July 28, 2015 | By Kira

In remote or developing countries, the ability to track and diagnose contagious and life-threatening viruses such as HIV, West Nile and hepatitis B could save thousands, if not millions of lives every year. Unfortunately, many common diagnostic tools, such as enzyme-linked immunosorbant assay (ELISA), require large and expensive readout instruments that can only be found in well-equipped hospital labs. Now, a team of researchers from the California NanoSystems Institute at UCLA have created a low-cost, smartphone-based device and app that is made with a 3D printer and can read ELISA plates on-the-spot, with up to 99.6% accuracy for certain viruses.

The new ELISA platform is made on a 3D printer. Image via UCLA

To conduct a traditional ELISA test, doctors place antigen samples from the patient onto a surface, normally a small transparent plate resembling a honeycomb with 96 tiny wells. Specific antibodies are then placed into each well, which are linked to an enzyme and followed by that enzyme’s substrate. A chemical reaction then occurs, marked by a change in color, which can be analyzed by doctors to determine whether particular viruses are present. While that process may seem a bit complicated to us non-medical experts, these type of multiwall plate batched analysis are highly efficient, and dramatically reduce diagnosis costs per patient compared to nonbatched or nonstandard tests.

A traditional ELISA 96-well plate

With the UCLA researcher’s new invention, the same steps are taken, but with a small and low-cost 3D printed device that attaches to a smartphone. Known as a ‘colorimtreic microplate reader,’ the attachment illuminates a 96-well plate with an LED array. The light is projected through each well and collected by 96 plastic optical fibers. A custom-designed smartphone app then reads the resulting images and analyzes them using a machine-learning algorithm. Perhaps most impressively, the diagnostic results for the entire 96-well plate can be sent back to the phone within one minute, complete with a handy visualization for the user.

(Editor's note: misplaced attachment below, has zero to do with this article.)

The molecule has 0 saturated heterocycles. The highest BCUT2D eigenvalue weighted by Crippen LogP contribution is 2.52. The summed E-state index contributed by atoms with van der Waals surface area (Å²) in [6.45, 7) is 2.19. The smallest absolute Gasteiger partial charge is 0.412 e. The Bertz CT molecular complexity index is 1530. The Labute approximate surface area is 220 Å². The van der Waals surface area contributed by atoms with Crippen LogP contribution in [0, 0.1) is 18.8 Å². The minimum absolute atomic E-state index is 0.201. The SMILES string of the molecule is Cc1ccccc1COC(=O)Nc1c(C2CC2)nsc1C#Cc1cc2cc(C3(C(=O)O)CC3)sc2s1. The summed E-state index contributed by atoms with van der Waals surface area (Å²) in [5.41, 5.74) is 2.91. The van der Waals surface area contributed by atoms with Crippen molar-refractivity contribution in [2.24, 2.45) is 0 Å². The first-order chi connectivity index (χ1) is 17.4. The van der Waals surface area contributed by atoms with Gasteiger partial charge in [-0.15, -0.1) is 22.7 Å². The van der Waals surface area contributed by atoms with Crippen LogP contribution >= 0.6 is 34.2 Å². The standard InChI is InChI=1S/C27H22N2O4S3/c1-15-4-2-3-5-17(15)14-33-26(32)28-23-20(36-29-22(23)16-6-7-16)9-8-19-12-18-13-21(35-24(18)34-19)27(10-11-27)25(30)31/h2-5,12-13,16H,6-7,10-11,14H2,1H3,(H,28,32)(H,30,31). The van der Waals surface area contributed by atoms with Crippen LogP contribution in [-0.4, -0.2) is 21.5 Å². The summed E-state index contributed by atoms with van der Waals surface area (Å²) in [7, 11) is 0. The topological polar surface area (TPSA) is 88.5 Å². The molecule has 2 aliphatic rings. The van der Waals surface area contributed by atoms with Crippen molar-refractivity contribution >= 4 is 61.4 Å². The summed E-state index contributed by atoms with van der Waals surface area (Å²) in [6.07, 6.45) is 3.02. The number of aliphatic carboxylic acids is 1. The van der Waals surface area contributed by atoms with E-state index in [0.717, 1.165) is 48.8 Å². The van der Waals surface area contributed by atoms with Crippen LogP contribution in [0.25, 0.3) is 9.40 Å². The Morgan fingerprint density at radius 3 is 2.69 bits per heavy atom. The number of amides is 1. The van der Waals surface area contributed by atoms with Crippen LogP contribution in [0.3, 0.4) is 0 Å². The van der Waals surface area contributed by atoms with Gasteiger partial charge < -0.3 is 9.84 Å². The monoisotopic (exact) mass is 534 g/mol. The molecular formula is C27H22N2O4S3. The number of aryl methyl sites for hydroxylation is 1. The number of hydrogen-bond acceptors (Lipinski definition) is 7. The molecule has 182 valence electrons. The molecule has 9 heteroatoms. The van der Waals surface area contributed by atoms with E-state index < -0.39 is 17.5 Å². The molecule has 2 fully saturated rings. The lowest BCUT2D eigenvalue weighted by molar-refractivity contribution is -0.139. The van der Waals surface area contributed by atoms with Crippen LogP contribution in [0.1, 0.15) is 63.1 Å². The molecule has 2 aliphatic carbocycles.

The mobile platform has been successfully tested in a clinical microbiology laboratory, comparing 571 patient samples to FDA-approved samples of mumps, measles, and herpes simplex viruses 1 and 2. The platform achieved an accuracy of 99.6 percent in diagnosing mumps, 98.6 percent for measles, and 99.4 percent each for herpes simplex 1 and 2.

Schematic overview and different perpsectives of the colorimetric reader

According to the research paper, published online in the journal ACS Nano, this cost-effective, hand-held platform could assist healthcare professionals perform disease screening and vaccination tracking campaigns in resource-poor and field settings.In addition to serving low-resource or remote areas, the researchers noted that intrinsic wireless connectivity can serve epidemic-related studies, generating real-time, spatiotemporal maps of disease prevalence and immunity.

“We are always looking toward the next innovation, and are looking to adapt the basic design of this ELISA cell-phone reader to create smartphone-based quantified readers for other important medical tests,” said Dino Di Carlo, professor of bioengineering and one of the researchers on the team. “It is quite important to have these kinds of mobile devices, especially for administering medical tests that are usually done in a hospital or clinical laboratory,” added lead researcher Aydogan Ozcan. “It’s fantastic for an undergraduate to be first author on the publication,” he said in reference to first author Brandon Berg and two other undergraduates on the research team.

Screenshots from the Colorimetric Plate Reader app. The app creates easy-to-read visualizations of the diagnostic test results

Alongside Berg, Di Carlo, and Ozcan, the UCLA team was made up of an interdisciplinary group of researchers from the fields of electrical engineering, physics and astronomy, to bioengineering, pathology and laboratory medicine. The Californa NanoSystems Institute and the Johnsson Comprehensive Cancer Center also contributed, with support from the National Science Foundation and the Howard Hughes Medical Institute.

Since 3D printing technology is already acknowledged for being affordable and easily transportable to low-resource areas, it is easy to imagine this kind of groundbreaking medical technology being used in remote, rural or developing countries, many of which are at high risk for virus-related epidemics. And, given the incredibly high success rates of the clinical trials so far, it can only be hoped that this life-saving device is put to good use as soon as humanly possible.


Posted in 3D Printing Applications



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Shaun Mason - California NanoSystems Institute at UCLA wrote at 7/28/2015 7:30:03 PM:

Thank you for featuring our research!

Shaun Mason - California NanoSystems Institute at UCLA wrote at 7/28/2015 7:28:16 PM:

Thank you for featuring our research!

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